Originally posted by FreakyKBH
I gotta admit, if you're not saying what I thought, I'm having a spot trying to figure it out otherwise.
I'll put it another way then (much as it may defeat my purposes for doing so)
Just to define what I mean later on:
When I talk of processing/reacting to external inputs I mean, say, exposure to sound waves, heat, light etc...
When I talk of processing/reacting to internal inputs I mean, say, the construction of chains of thought etc... where each thought in said chain is the result of the electrochemical communication between the neurons in our brains; and for which some of these may be induced by external inputs. (I claim no expertise on the workings of the brain and will put up little fight if I'm corrected on this matter)
Life is pretty great for many of us; we have fine foods, great music, the arts, wonderful technology, secure & comfortable housing, inspirational humans we may listen to/ learn from/ and if we're lucky engage in dialogue; In addition to this we're surrounded by a plethora of natural beauty. The important point here being we have the facility to appreciate all that is great about life
On the otherhand, a housefly doesn't get it so great at all...It lives a somewhat less admirable existence; and then dies. My assumption is that this death for such a creature is of little consequence to yourself and you presumably hold that there is no afterlife for such a creature (nor do I expect you care (in general neither do I)).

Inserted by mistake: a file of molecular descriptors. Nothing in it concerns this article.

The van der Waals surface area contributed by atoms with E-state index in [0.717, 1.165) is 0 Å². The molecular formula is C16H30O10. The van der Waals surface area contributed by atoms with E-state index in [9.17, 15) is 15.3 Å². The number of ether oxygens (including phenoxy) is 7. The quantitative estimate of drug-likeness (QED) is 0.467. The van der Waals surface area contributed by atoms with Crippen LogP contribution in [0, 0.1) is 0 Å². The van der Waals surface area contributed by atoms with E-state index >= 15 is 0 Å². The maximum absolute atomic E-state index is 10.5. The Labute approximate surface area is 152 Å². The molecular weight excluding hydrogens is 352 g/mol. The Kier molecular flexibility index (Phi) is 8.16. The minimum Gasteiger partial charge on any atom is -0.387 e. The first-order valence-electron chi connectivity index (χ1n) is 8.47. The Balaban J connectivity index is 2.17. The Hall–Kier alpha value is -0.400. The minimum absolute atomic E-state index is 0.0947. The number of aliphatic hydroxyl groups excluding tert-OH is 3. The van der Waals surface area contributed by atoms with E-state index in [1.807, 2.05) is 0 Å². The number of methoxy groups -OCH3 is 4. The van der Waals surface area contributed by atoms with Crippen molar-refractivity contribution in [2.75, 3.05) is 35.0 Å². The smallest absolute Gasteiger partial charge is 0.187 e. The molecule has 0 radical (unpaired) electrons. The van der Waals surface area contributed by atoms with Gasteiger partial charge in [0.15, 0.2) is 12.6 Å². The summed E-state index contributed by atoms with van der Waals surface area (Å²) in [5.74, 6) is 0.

You might argue that it is no great loss to the fly since (with whatever counts as a brain for this creature) it doesn't have our intellect and ability to perceive the world as we do. However; from it's perspective (whatever that may be) prior to dying, it was capable of processing and reacting to external inputs (seeing things, percieving that it is currently eating food, flying to or out of the way of things etc...), and perhaps in a rudimentary sense, internal inputs. Upon it's death however this stops forever, never to be experienced again.
Thing is, I cannot see any reason why must necessarily be the case that we retain some of this capability when our brains expire, yet for a housefly, ceasing to exist (so to speak) presents no issues.
Yes we are able to process and react to and enjoy a vastly greater range of inputs. Good for us!...being human is awesome.
I'm more interested however, in how one can hold that they as humans are destined for a glorious and richly stimulating life after they die in some other realm of existence, whilst maintaining that 'lower order' creatures are not privy to these benefits. Especially when the deal they got in life could be argued as to warrant greater privilages than us in the spirit of fairness.